However, over the centuries, courageous men and women, some of them genuinely devout Christians, defied all odds to criticise practices like discrimination, cruelty, and violence which they rightly thought to be radioactive to true, spiritually mature, religion. They began to emphasise the primacy of love over hatred, tolerance over intolerance, and mercy or forgiveness over vengeful justice, in accordance with selected biblical narratives in which Jesus emphasised the centrality of love if one truly wants to serve and please God. Additionally, the Enlightenment period in Europe which witnessed the steady rise of science, machine production and secularisation, gave rise to an intelligentsia that insisted on the cultivation of tolerant attitudes towards religious differences which ultimately weakened the stranglehold of Christianity in people’s minds and hearts.

This secularisation has continued to the present day, such that in several European countries majority of the population do not identify themselves as Christians. Now, Islam is yet to undergo the same effect of continuous questioning, adaptation and change that would wean it of the brutality and incendiary excrescences of its primitive origin. Millions of enlightened human beings worldwide will continue to loathe the faith until a sizeable percentage of Muslims muster the courage to interrogate their religion critically in order to separate the rational from what is purely superstitious, replace morbid fear of alleged contamination by non-Muslims with the attitude of tolerance, and recognise the absurdity of justifying violent conduct in the name of Allah and the Prophet.

Let me be more forthright on the question of Islam: I am repelled by the religion because fanatics Muslims tend to interpret certain texts in Islamic scriptures literally rather than metaphorically, an attitude that inoculates them from the natural feeling of revulsion towards cruelty and violence. Moreover, although there are passages in the Holy Koran and the Hadith that preach peace, love, and justice, there are many others that explain cruelty, violence and war against unbelievers. Given the existential fact that it is easier for human beings generally to commit evil than do good, it should not be surprising that fanatic Muslims and terrorists ignore the benign teachings of their religion and act more in accordance with passages that endorse violence and war or jihad.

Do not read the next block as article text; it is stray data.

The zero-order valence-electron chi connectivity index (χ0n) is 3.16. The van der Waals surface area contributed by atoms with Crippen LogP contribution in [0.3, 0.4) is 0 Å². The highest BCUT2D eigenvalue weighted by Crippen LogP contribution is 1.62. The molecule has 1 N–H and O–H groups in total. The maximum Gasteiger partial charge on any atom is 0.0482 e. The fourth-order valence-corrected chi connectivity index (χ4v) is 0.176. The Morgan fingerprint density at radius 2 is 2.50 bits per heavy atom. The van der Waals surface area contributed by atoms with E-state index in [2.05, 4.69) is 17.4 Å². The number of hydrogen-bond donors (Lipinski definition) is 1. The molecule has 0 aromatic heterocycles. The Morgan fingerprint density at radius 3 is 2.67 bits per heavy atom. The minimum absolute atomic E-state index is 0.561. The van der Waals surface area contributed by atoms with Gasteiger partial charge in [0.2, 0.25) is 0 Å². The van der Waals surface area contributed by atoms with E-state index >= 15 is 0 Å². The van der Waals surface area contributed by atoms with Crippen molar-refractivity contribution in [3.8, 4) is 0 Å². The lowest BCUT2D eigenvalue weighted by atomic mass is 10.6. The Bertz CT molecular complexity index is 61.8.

Again, the dominant strands and tendencies in Islam lead to ridiculous gender segregation by blowing out of proportion the differences between men and women, to the level that in Islamic countries women are compelled to dress in a certain way that gives the impression of subjugation, forced into early marriages, occluded from several professions and sporting activities, in addition to a whole range of restrictions that prevent them from actualising their latent productive powers to the fullest. Therefore, I am convinced that the more Islam loses its hold on the mental infrastructure of Muslims throughout the world, the better for humanity in general.

Back to Christianity: it is important to point out that Christmas is not rooted in the Holy Bible. The New Testament does not contain the exact or actual date when Jesus was born, neither was there any narrative in it about celebrating his birthday. In the scripture, Jesus did not at any point in time celebrate, or instructed his disciples to celebrate, his birthday. So, how did Christmas come about? To answer that question, we must go beyond the Holy Bible to ascertain what historians and interested scholars have said on the matter. Before we do that, however, it must be mentioned that our question presumes that there was an actual historical person named Jesus whose activities were accurately recorded in the gospels, a presumption that has been disputed by scholars especially from the time Christological research gained ground around the eighteenth century.

To the average Christian, the gospel narratives about Jesus of Nazareth are unquestionably true. But we cannot operate like the average believer, since such a person hardly subjects his or her religious beliefs to ratiocinative scrutiny. We shall keep the question of the historicity of Jesus in abeyance for now and explore the pagan origin of Christmas. Of course, some enlightened or knowledgeable Christians know that Christmas has no biblical warrant. Yet they are willing to play along mainly because of its recreational and pecuniary benefits.

Hans J. Hillerbrand, in his article entitled “Christmas Holiday,” states that the English word, Christmas (“mass on Christ’s day”) is of fairly recent origin. It is connected to an older term Yule (from where the term Yuletide was coined) which probably originated from the Germanic j?l or the Anglo-Saxon ge?l, and denotes the feast of winter solstice. Since the early twentieth century, Christmas has been transformed into a secular holiday, observed by Christians and non-Christians alike, bereft of Christian elements, and celebrated by an increasingly elaborate exchange of gifts that indicates the profound influence of capitalism on what is supposed to be a core spiritual event. An interesting accretion or addition to the secularisation of Christmas is the mythical character called Santa Claus, who plays the exciting role of dispensing gifts often in a grotto to children.

There is a broad consensus among researchers in New Testament history that the precise origin of assigning December 25 as the date when Jesus was born is unclear. Even so, the early Christian community distinguished between identification of the date of Jesus’ birth and the liturgical commemoration of that event. In the first two centuries of Christianity, the idea of recognising the birthdays of Christian martyrs or, for that matter Jesus, was vehemently opposed by top ecclesiastics. Actually, as Hillerbrand observes, numerous Church Fathers made sarcastic remarks about what they thought to be the pagan or un-Christian custom of celebrating birthdays when, in fact, saints and martyrs should be venerated on the day of their martyrdom – their true birthdays, from the church’s perspective. To be continued.